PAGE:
Testing predictions of forest succession using long-term measurements: 100 yrs of observations in the Oregon CascadesAuthor(s): Mark E. Harmon; Robert J. Pabst
Source: Journal of Vegetation Science. 26(4): 722-732.
Publication Series: Scientific Journal (JRNL)
Station: Pacific Northwest Research Station
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Question: Many predictions about forest succession have been based on chronosequences. Are these predictions – at the population, community and ecosystemlevel – consistent with long-termmeasurements in permanent plots? Location: Pseudotsuga menziesii (Mirb.) Franco dominated forest in western Oregon, US.
Methods: Over a 100-yr period, measurements every 5–10 yrs of the growth, mortality and regeneration of individually tagged trees in three 0.4-ha forest plots dominated by P. menziesii were used to test predictions derived from chronosequence studies.
Results: Population- and community-level predictions generally matched observations: the initial cohort of pioneer species declined exponentially, with the shorter-lived Prunus emarginata (Douglas ex Hook.) Eaton and Arbutus menziesii Pursh disappearing altogether, and long-lived species such as P. menziesii persisting; tree size distribution shifted from a log-normal to a normal distribution, although the establishment of mid- to late-seral species created a bimodal distribution that may represent a transitional phase not usually elaborated in prior work; and mortality shifted from largely density-dependent to increasing amounts of density-independent causes. The observed biomass composition of these forests, even after 154 yrs, was still largely dominated by P. menziesii, which was consistent with the prediction from chronosequence studies. The slowing of biomass accumulation as stands aged predicted from ecosystem theory was not consistent with the observation that live biomass accumulated at a relatively constant rate for the 100-yr period.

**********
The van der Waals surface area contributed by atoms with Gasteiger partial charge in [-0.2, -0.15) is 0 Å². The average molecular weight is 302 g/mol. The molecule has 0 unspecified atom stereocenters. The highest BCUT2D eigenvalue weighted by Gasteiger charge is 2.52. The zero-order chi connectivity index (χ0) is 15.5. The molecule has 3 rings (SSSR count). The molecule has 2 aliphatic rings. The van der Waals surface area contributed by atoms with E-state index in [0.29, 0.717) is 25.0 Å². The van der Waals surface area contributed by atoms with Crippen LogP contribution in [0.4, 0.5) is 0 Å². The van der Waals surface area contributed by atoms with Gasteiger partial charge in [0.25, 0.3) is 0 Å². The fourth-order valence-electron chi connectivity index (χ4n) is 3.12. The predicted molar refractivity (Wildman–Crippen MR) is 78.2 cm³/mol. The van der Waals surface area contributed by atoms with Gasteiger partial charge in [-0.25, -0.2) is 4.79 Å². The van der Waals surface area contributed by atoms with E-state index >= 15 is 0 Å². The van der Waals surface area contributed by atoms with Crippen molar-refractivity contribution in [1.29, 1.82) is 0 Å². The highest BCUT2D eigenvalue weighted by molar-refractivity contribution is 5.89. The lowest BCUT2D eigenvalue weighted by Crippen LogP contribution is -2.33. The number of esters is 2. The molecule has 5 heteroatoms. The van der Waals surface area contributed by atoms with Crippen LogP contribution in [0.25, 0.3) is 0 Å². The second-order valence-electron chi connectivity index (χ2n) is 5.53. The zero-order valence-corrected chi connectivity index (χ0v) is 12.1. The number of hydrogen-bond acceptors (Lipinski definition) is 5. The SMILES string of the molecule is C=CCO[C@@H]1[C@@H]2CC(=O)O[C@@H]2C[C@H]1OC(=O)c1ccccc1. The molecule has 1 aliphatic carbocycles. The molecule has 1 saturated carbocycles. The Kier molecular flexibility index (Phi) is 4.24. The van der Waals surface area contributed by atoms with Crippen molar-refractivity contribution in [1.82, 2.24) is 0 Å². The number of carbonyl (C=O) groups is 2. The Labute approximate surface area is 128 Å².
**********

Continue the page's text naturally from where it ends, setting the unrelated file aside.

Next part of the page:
Conclusion: Predictions from chronosequences at the population and community level were consistent with long-term observations in permanent plots, whereas those at the ecosystem level were not. At the spatial scale (<2 ha) examined with these plots, the high heterogeneity of tree mortality may lead to a multi-modal pattern of net live biomass accumulation with long periods of constant gain interrupted by sudden losses of live biomass.
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CitationHarmon, Mark E.; Pabst, Robert J. 2015. Testing predictions of forest succession using long-term measurements: 100 yrs of observations in the Oregon Cascades. Journal of Vegetation Science. 26(4): 722-732.
KeywordsIn-growth, Live forest biomass, Mortality, Permanent plots, Successional theory, Time series
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